35mm film review: Kodak Tmax P3200
My name is Andrew and I am a fine art destination wedding photographer. In my spare time I work on different projects and one of my recent projects is a casual film test. This article is going to be about quite popular film - Kodak Tmax P3200.
I have learned about this film quite recently. I knew about Ilford Delta 3200 and I already reviewed it last year. But this film was new to me so I did quite a lot of research to find out more about it and to see as many samples as I could. My main reason to test this film was the upcoming concert that I decided to shoot on film. My main reason not to know about this film that much was the fact that it is impossible to get it in my country. So I ordered couple of rolls from Germany (eBay) and totally confused with various articles about it brought to the action straight away. About my challenges and the mentioned confusion you can read at the bottom of this page. Here are some details about current images: the film is shot on Canon 300v mainly with 135mm F/2.0, ISO set to 1600, developed as 3200, scanned by a professional lab Photolab.lt. Enjoy the shots and the grain :) More info on the bottom.
Kodak Tmax 3200 35mm
Price: €8 + €4 shipping
Camera: Canon 300v
Lens: Canon 135 L F/2.0
Location: Cido Concert Hall, Lithuania
Dev + Scan: Photolab.lt (Lithuania)
Total test price: €17 or €0.48 per frame.
The main challenges were two - to expose correctly in such unpredictable environment and to understand all this confusion with the ISO of this film. Don't be fooled like me - when shooting this film keep in mind that it is 3200 ISO film!!! There are many articles about this film that shout out that this is actually 800 ISO film but can be pushed to ISO 3200. I am still not sure who is right and who is wrong but whenever talking to individual photographers I was always told that it is 3200 ISO film. So frankly I was fooled by the articles and was thinking that since it is 800 ISO film and since I shoot it at ISO 1600 I should ask the lab to push by one stop. With my confusion I also confused them so they called me and advised me not to push it but rather develop as 3200 or pull by 1 stop. That would mean that I overexposed it by one stop (while in my mind I underexposed it by 1 stop). So after a short debate with the lab about the actual ISO of this film I just let them do their job and they developed it as 3200 ISO film. They also asked if they should not pull it by one stop but I was so scared they will leave me with the dark scans so I told them to stick to the safe zone - 3200 ISO and so they did.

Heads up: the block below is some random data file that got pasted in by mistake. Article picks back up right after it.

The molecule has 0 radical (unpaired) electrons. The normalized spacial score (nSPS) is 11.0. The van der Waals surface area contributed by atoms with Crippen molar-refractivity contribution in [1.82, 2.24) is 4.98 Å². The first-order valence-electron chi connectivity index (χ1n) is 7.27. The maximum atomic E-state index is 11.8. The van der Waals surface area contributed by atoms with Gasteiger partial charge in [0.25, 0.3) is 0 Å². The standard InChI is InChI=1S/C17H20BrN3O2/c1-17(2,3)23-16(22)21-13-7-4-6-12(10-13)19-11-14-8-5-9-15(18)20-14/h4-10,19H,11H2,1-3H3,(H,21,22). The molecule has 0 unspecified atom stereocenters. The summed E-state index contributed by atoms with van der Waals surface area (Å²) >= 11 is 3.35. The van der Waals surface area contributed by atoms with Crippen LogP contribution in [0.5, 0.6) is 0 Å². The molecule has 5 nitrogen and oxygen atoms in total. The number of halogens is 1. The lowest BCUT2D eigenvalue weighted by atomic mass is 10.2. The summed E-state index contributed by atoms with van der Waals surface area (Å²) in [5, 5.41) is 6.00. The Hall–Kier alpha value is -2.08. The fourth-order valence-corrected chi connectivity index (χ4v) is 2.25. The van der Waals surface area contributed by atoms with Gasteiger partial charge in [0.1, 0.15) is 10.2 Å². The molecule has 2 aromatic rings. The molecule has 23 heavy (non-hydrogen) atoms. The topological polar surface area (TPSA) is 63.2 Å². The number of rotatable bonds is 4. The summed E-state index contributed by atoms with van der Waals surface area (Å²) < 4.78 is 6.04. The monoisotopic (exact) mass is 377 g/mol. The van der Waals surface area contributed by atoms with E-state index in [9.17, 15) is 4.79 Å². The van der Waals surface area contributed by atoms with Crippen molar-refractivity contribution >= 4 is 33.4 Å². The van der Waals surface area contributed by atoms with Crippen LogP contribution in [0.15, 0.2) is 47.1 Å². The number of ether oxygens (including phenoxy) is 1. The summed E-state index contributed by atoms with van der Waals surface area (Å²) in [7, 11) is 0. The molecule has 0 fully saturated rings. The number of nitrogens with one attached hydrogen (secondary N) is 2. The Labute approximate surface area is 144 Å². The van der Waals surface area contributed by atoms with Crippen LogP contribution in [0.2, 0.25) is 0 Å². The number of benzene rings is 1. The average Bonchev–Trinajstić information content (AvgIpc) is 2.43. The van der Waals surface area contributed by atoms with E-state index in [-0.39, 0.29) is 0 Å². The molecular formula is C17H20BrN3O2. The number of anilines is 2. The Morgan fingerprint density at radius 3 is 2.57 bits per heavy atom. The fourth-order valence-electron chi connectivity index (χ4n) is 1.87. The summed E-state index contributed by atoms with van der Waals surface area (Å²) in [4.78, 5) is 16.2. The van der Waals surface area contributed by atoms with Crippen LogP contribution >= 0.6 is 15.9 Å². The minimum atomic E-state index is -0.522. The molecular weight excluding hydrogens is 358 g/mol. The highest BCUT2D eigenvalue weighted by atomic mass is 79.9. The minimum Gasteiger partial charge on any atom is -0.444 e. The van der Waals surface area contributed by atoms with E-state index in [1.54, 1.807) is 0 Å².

Well the scans look great, don't they? Not super amazing and probably way too much grain but that's something expected from 35mm film as such high ISO. If that was a wedding - I would not use this film again. If that was a woman singer - I would not use it either. But I have one more concert upcoming quite soon and it is a rock band - this will be the best place to use such grainy film and I hope to get nice scans from it.
P.S. Once I used Ilford Delta 400 35mm in a wedding and this is when I understood that grain + wedding is not a brilliant combination: the grain simply destroyed the beauty of the bride's make up and softness of the skin. If you do shoot Ilford Delta at the wedding - stick to medium format or ISO100!
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